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Olarte's "Paseo" Shines

I am in Tempe surrounded by local artists at the noisy, hot, and bustling Casey Moore’s. Sitting next to me is a big-faced, bigger-smiled man who just premiered a major work— his eyes are darting around and he’s laughing. The premiere, which took place on August 10th and 11th in the Margaret Gisolo Theatre at Arizona State University, was a preview of work to be shown at the prestigious and historical Jacob’s Pillow Inside/Out Dance Festival in Massachusetts next weekend. The work is entitled Paseo, and I am here interviewing David Olarte, the director of the company. It is as he is speaking that I realize, there is no way to describe Paseo without first knowing David.

David Olarte, MFA, is a Dance Alumni and PhD to-be of Arizona State University, and most importantly he is a sun in the universe of Phoenix social dance. His dance company, Stilo, has been a home to Mambo, and more recently Contemporary, dancers in the valley for 10 years. If you have been a friend of David’s, then you have felt his wild, dedicated, loving spirit, so it is no wonder that people of the dance world flock to him—bees to a good flower. It is through this community connection that David has harvested the seasoned blend of artists that comprises the cast of Paseo.

The show began with an ‘introduction’ by each of the 7 dancers in the piece. One by one they commanded the space, reigning in the king and queendoms of their respective dance styles while a minimal yet striking score of a Cuban Son Cha-Cha loomed in the background. Joan Rodriguez and Anthony Denaro entered first, an unexpectedly harmonious pair. Rodriguez is a ballet and contemporary virtuoso, born of the folkloric and street dances of Cuba and trained by none other than the Escuela Nacional de Ballet, and Denaro a world-renowned B-Boy, visual artist, and designer. The two rocked and waved their way onstage, followed by Carla Leon. When she is not being the fierce and silky co-director of Stilo Dance Company, Ms. Leon can be found at the center of attention on any dance floor or snapping her DSLR at dance events. Her entrance, like her presence, was chic, cunning, and effortless, followed shortly by fellow company members Claudia Jara and Zeth Kuritzky. For a decade, the pair have been staples of the social dance community, and for 7 years company members of Stilo. It is only since January that they have trained Contemporary under Joan Rodriguez and Taimy Miranda, but their entrance suggested they were as fluent in their second language as their first. Taimy Miranda came next. Having also moved to Phoenix from Cuba, Miranda bears incomparable training from Escuela Nacional de Danza Moderna y Folclórica. Similar to her partner Joan, her resumé shimmers with performance spaces like the Joyce Theatre, the Guggenheim Museum, and companies such as Cuba’s Malpaso and Phoenix’s own CONDER/dance. Audible was the reaction from the audience as Miranda entered, unleashed an endless leg that stopped just before her nose, then folded into a series of whirling and reaching. Quickly after glided on David, and within seconds the Cha-Cha ended and all but two remained onstage.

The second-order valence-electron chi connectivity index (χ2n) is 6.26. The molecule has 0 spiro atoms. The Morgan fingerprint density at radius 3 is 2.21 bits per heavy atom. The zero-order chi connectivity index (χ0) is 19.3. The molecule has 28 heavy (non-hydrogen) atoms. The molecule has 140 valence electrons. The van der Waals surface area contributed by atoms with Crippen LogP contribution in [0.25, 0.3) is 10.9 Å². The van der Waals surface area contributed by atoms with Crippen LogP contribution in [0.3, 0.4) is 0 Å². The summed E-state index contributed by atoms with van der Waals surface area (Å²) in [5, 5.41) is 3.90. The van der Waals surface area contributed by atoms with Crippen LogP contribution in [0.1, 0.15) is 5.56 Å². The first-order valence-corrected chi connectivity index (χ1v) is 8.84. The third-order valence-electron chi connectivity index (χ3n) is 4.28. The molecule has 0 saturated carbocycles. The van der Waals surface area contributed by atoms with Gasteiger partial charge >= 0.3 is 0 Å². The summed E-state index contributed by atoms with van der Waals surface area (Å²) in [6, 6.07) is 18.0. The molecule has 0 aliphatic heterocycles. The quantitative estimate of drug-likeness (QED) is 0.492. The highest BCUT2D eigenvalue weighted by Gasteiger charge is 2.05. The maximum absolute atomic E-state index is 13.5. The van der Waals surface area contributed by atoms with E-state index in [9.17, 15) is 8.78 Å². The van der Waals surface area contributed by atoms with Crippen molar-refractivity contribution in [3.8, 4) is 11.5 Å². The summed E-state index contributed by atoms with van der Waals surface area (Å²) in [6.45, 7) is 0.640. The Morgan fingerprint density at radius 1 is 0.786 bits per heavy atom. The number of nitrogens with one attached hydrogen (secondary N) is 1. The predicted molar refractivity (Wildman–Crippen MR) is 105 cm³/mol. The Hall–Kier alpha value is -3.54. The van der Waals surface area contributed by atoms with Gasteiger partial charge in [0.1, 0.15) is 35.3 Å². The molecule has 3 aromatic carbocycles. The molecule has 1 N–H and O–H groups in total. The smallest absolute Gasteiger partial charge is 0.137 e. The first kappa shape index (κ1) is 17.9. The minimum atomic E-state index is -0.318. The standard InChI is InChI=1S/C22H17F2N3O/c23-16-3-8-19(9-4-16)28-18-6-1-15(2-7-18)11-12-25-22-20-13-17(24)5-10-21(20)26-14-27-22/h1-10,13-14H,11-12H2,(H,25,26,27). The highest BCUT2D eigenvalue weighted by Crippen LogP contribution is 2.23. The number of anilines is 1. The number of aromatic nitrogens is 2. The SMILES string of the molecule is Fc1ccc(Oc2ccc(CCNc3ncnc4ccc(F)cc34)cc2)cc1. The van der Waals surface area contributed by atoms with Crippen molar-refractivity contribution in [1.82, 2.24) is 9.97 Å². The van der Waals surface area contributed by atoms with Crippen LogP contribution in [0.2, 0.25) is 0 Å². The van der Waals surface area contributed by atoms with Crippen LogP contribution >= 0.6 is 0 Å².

Taimy Miranda performs in "Paseo"

Taimy Miranda & Joan Rodriguez perform in "Paseo". Photo by Jenny Gerena, X&O Photography